He was as nice and interesting and conversationally engaged as a person could be and we talked about a range of related topics including: my congratulations to him and to the team, my appreciation for all they give to so many of us who just love the team and Red Sox Nation, what Red Sox Nation means to children, how wonderful it is to "get lost for three hours+" in a GREAT game in a world where so many tragic and terrible realities occur, how important it is for skill and practice and fun to be combined in people’s minds and experience, when the players will get their World Series Champion rings, how great it is that there is a President and Vice President of Red Sox Nation, what Manny finds interesting about Boston, how Boston is different from Cleveland, and how he feels about his fans.  (He told me he loves them — "it’s all for the fans!")  He talked about the parade and the reaction of the fans and the whole of Red Sox Nation.

Then, after fifteen minutes of chatting, I had to get to my meeting and he had to get going too, and as I headed toward the elevator, the concierge said to me: "Unbelievable!  Manny never does that — you just had a fifteen minute private audience with Manny!" And I said, "Yes, and what a delightful, very nice, sweet, and interesting person he is!"

WOW! Life is full of surprises!  And how wonderful!
Shalom/Sallam/Peace

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Rich Gedman, a Clutch Single, and a Balk…21 Years Ago

rich-gedman-and-roger-clemens.jpgAfter the triumphant ride through Boston on duck boats, I followed Red Sox personnel into a post-parade reception at Fenway. The place was crawling with familiar faces, but the one I was most eager to meet belonged to former Red Sox catcher, Rich Gedman. Gedman played for the Sox from 1980 to 1990, right in the prime of my Red Sox childhood, when I was between the ages of 12 and 22. I walked up to Gedman because I wanted to tell him that he had the key hit in the greatest baseball game I ever witnessed in person – and to ask him what he remembered about it. Rich was happy to talk.

After introducing myself, I told Rich that I remember attending an extra-innings game at rob-and-rich-gedman.jpgFenway in my youth and, when it was over, I proclaimed, "I will never see a game more unbelievable than that for the rest of my life," and I recall that the opposing team made a couple of big blunders in the last inning to aid a Sox comeback, and that Gedman had the game-winning hit. But that’s all I recall.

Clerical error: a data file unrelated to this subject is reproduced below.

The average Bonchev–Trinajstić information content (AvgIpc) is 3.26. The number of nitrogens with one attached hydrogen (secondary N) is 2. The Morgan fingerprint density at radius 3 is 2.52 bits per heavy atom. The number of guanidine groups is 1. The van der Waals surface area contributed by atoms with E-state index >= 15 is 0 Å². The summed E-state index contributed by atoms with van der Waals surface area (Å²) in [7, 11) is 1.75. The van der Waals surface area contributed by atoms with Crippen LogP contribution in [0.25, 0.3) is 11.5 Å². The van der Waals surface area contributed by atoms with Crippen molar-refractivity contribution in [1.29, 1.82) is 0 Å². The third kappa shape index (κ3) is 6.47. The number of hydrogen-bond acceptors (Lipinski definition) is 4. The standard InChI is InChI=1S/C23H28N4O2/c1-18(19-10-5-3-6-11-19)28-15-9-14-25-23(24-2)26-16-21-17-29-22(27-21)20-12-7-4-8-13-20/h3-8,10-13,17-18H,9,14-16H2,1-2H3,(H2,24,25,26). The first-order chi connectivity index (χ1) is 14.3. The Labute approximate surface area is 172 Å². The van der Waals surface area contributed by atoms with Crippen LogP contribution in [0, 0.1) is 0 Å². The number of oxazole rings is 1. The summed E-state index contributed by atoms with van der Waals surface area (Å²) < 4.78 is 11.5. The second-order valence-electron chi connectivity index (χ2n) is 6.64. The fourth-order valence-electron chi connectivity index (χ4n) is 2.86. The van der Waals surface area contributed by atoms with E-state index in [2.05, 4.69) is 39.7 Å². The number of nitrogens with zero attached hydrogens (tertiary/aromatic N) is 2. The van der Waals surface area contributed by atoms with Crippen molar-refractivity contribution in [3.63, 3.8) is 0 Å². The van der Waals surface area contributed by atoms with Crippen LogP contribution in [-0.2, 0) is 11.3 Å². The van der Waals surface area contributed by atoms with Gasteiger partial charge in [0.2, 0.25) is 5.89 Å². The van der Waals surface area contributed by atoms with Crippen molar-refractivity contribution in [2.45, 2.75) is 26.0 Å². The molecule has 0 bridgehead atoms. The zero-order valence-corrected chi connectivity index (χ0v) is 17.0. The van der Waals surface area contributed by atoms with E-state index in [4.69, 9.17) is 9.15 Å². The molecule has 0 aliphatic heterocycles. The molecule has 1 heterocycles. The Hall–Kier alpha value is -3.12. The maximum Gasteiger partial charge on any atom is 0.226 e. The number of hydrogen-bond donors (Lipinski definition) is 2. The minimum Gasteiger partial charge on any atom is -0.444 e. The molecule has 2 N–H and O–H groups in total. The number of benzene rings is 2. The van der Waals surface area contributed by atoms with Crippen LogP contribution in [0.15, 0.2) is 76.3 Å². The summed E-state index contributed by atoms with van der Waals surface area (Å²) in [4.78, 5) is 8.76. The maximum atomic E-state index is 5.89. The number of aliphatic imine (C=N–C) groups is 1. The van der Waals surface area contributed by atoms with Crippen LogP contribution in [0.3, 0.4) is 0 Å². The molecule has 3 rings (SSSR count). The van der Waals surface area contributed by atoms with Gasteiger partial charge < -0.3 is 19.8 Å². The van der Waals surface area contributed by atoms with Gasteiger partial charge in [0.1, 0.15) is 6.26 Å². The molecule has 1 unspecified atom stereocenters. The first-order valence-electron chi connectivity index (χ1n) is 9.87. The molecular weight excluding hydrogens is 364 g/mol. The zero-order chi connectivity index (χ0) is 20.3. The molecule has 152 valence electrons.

Rich said, "Yes, that was 1986, and it was against California, and we fell behind by three runs in the 12th or 13th inning, and I didn’t get the game-winning hit, I got the game-tying hit – a line drive to right field – then we won the game on a balk." YES! I said, THAT WAS THE GAME!

We then recalled that Angels 3B Rick Burleson dropped a pop-up that, had it been caught, would have ended the game. Rich tried to remember the name of the pitcher who balked, but he could not. (Further research reveals that his name was Todd Fischer… more on him later.) And Rich said that part of the reason he remembers the game is that, when the Sox made their miraculous comeback against the Angels in game 5 of the 1986 ALCS (thank you, Don Baylor and Dave Henderson), everyone in the Sox dugout was saying, "This is just like that game we played against them back in July!"

Thanks to Google, I discovered that this game took place on July 10, 1986 (I was 17 years old), and the Red Sox won, 8-7. The entire box score and play-by-play detail is available here. And after reviewing how the game ended, I see why I knew I’d never see a more exciting game. In the 12th inning, the Angels and Red Sox scored a combined total of 7 runs with two outs. Here’s how it happened.

In the top of the 12th inning, with the score tied, 4-4, Sox pitcher Steve Crawford retired the first two batters of the inning (Ruppert Jones and Gary Pettis) and then gave way to lefty Mike Brown to face left-handed hitting Wally Joyner. Mike Brown proceeded to implode. Joyner stroked a triple, then scored on a wild pitch. Unnerved, Brown then walked George Hendrick and Brian Downing in succession and gave up R.B.I. singles to Rick Burleson and Bobby Grich. Tim Lollar relieved Mike Brown and got **** Schofield to pop out to Gedman, but the damage had been done: three two-out runs for California and an almost certain loss for the Sox.

As a kid, whatever tickets got my hands on were almost always standing room (and that was fine with me). I remember after that three-run burst, Fenway emptied and my little brother, Ben (16 at the time), and our friend, Sam (13 at the time), and I moved down to the front row behind home plate. We didn’t stay for the end of the game to see a Sox comeback, we stayed because we wanted to experience even a half-inning of Red Sox baseball from the good seats. We were sad the Sox were about to lose, but we were jacked to be sitting in the best seats in the house. Little did we know, we were about to witness history.